HMAS Melbourne nabs another 65kg of heroin
HMAS Melbourne has completed a fifth successful drug seizure, nabbing another 65kg of heroin on a dhow in the Indian Ocean.
Hidden in a concealed compartment on the dhow, the drugs were discovered when Melbourne’s boarding party searched the suspect vessel during the Aussie warship’s last maritime security patrol with the multinational Combined Maritime Forces (CMF) before handing over to HMAS Darwin and returning to Australia.
The heroin was seized and brought onboard HMAS Melbourne for further analysis before being disposed of at sea.
Specialised equipment onboard the Australian guided-missile frigate identified the drugs as mid-grade heroin, valued at approximately AU$50million (based on Australian Crime Commission figures and revised for purity).
The latest seizure brings Melbourne’s total haul of heroin intercepted for this deployment to 977 kg.
Commanding Officer HMAS Melbourne Commander Bill Waters said the latest intercept was a credit to the ongoing dedication of his crew.
“We approached this boarding like we did for our first boarding of the deployment,” Commander Waters said.
“The entire ship remained focussed and our results bear witness to their abilities.
“I am very pleased with the achievements of the ship’s company over the entire deployment and thankful to all at CMF for placing us in the right place at the right time to undertake this boarding.”
Melbourne is conducting maritime security operations with the CMF as part of the Australian-led Combined Task Force 150 (CTF150), one of several Task Forces assigned to CMF.
Melbourne’s operations encompassed the Indian Ocean and Arabian Gulf during her deployment in the Middle East Region.
CTF150 undertakes maritime security patrols in the region to counter maritime-related terrorism and to intercept the trafficking of drugs and other illicit cargo that help fund international terrorist activities.
This is Melbourne’s eighth deployment to the Middle East and the 61st for the Royal Australian Navy since the Gulf War in 1991.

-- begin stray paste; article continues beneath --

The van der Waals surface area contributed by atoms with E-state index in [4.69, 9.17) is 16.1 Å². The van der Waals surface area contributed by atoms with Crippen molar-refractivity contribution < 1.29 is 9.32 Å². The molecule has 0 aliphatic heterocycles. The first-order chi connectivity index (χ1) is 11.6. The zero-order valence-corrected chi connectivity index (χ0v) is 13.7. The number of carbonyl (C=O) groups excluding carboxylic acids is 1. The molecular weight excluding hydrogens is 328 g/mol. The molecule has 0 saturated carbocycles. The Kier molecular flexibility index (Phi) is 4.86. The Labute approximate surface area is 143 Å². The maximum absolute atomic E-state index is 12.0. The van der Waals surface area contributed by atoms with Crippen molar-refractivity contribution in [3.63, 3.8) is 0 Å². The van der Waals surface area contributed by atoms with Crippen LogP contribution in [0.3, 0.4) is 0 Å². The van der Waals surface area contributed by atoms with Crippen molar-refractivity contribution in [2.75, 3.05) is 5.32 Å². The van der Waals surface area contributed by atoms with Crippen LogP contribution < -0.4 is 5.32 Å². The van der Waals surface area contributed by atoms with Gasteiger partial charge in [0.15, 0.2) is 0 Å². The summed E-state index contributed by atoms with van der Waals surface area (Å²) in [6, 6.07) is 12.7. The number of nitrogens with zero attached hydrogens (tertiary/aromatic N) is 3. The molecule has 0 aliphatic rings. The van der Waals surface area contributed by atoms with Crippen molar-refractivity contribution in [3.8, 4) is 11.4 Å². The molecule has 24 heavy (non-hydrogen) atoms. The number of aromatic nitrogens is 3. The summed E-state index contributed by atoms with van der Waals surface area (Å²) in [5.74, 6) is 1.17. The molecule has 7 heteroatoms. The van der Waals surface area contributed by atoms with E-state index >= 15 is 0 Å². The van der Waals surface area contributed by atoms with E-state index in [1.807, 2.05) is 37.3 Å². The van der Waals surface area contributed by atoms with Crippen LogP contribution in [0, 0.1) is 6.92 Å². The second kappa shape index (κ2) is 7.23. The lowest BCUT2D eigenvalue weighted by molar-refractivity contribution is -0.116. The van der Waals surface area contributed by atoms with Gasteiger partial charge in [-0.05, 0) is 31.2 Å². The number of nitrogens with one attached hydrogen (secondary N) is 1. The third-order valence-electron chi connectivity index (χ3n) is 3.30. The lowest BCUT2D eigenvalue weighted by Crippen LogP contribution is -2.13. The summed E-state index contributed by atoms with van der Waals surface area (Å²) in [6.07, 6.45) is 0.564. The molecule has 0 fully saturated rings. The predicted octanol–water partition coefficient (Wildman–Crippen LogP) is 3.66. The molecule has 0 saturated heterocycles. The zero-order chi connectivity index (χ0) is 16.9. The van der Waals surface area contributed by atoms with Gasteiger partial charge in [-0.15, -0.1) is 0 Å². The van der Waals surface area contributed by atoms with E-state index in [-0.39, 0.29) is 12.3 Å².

Australia assumed command of Combined Task Force 150 (CTF 150) as part of Operation Manitou in the Middle East Region after a Transition of Authority from the Pakistan Navy.
Royal Australian Navy Commodore Jaimie Hatcher assumed command of CTF 150 from Rear Admiral Muhammad Moazzam Ilyas SI(M) at a ceremony at Naval Support Activity (NSA) Bahrain on 8 December 2015.
On assuming command, Commodore Hatcher said it was a privilege to lead the seventh rotation of Australians who deployed to the Middle East Region for the mission as part of Operation Manitou.
Commodore Hatcher leads a team of 20 Australians — 17 Royal Australian Navy, one Australian Army, one Defence civilian and one Australian Federal Police officer — and seven Canadian Navy personnel, for five months of operations in the 30-nation Combined Maritime Forces in Bahrain.
His team plans and executes operations involving a range of ships and aircraft from the US‑led Combined Maritime Forces (CMF) member nations across an area of 2.5 million square miles of international waters, including the Red Sea, Gulf of Aden, Arabian Sea, Indian Ocean and Gulf of Oman.
CTF 150 is one of three task forces operated by the Combined Maritime Forces, a 30-nation coalition headquartered in Bahrain.
The principal mission of CTF 150 is to suppress the exploitation of the maritime environment by those who perpetrate or enable terrorist acts.
CTF 151 is focused on counter-piracy operations and CTF 152 is focused on maritime security operations in the Arabian Gulf.
Australia has maintained a naval ship presence in the Middle East since the first Gulf War in 1990.